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9 Lives and 8 legs

I tell you, Madame, if one gave birth to a heart on a plate, it would say "Love" and twitch like the lopped leg of a frog.
            -- Djuna Barnes, Nightwood


I want to be a large empty house slightly scented with bleach. I want   to smell bleach while driving to work. I want to smell bleach when I pull into the garage, flatlined with living, and when I pass out in the yard by the dog, I don't want to smell anything. Birds fly because their bones are hollow. Filled with air, the clean atmosphere they rise into almost unwillingly. Give me the sky, then, in a blue bird's bones, play the note that makes everyone weeping stop and dance, and of course, leave their bodies. Everyone at work is having babies and I'm not even going to tell you what they smell like. Their eyes, huge pools of water waiting to be  plopped.  If  the  ceiling  lights  were  more  beautiful I would say  aim  your  skull at  the ceiling  lights. Wait. Do you know an octopus has three hearts? How beautiful. I unfortunately only have one that isn't working well. 


In My Dreams I'm in a Small Capsule Spinning Free


Imagine the water swerving up into the borrowed car and its undelivered newspapers that fall like honey on our heads. Once a year or so we look at one another and ask, What holds up this solid world? We see the Road Flooded signs every spring but never think they apply to us. Strange carp pulling up onto the street. Hook it and tug like a log. Just in case you are stupid, imagine raindrops in skulls with helium at a party for one dead  idiot. You blow my candles out—or you keep trying to. I bought a purple bathing suit and I'm teaching myself to swim. I practice in the tub when you're asleep, covering the floor in pink bubbles that settle and get away. Oh please bubble get away. Decency, order, safety, strength, sirens, smoke. From a low orbit our reservoirs can be seen to spell out a name. In your dreams it's your name.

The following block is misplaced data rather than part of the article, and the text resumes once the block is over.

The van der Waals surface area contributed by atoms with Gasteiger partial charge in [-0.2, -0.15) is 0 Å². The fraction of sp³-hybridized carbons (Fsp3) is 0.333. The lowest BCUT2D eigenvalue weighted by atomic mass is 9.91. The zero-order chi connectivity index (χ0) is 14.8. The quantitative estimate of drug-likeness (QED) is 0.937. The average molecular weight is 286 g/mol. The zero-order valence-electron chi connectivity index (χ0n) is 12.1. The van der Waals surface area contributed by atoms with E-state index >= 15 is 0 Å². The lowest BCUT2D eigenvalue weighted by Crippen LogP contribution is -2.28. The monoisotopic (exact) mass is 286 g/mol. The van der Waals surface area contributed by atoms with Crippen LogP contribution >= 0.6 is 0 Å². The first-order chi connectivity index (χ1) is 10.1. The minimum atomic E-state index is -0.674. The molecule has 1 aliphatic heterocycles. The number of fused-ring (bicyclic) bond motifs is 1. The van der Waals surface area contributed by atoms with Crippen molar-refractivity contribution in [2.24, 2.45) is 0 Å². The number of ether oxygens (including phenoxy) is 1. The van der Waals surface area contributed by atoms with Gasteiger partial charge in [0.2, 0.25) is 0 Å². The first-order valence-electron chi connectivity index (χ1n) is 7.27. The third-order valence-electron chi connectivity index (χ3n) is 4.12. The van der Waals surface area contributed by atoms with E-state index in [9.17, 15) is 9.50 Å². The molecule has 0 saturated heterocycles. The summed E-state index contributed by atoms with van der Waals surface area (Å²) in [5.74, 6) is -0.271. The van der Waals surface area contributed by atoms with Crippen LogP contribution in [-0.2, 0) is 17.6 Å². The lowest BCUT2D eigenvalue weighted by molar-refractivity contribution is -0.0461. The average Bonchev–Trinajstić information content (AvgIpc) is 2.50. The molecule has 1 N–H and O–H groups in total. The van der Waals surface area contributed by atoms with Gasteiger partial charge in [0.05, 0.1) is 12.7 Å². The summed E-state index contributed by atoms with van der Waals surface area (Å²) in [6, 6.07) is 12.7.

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Christopher Citro is the author of The Maintenance of the Shimmy-Shammy (Steel Toe Books, 2015), and his poems appear or are forthcoming in Ploughshares, Best New Poets 2014, and Prairie Schooner.



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Dustin Nightingale lives in West Hartford, Connecticut. His poetry has been or will be published in journals such as new ohio review, Margie, Cimarron Review, Portland Review, and decomP.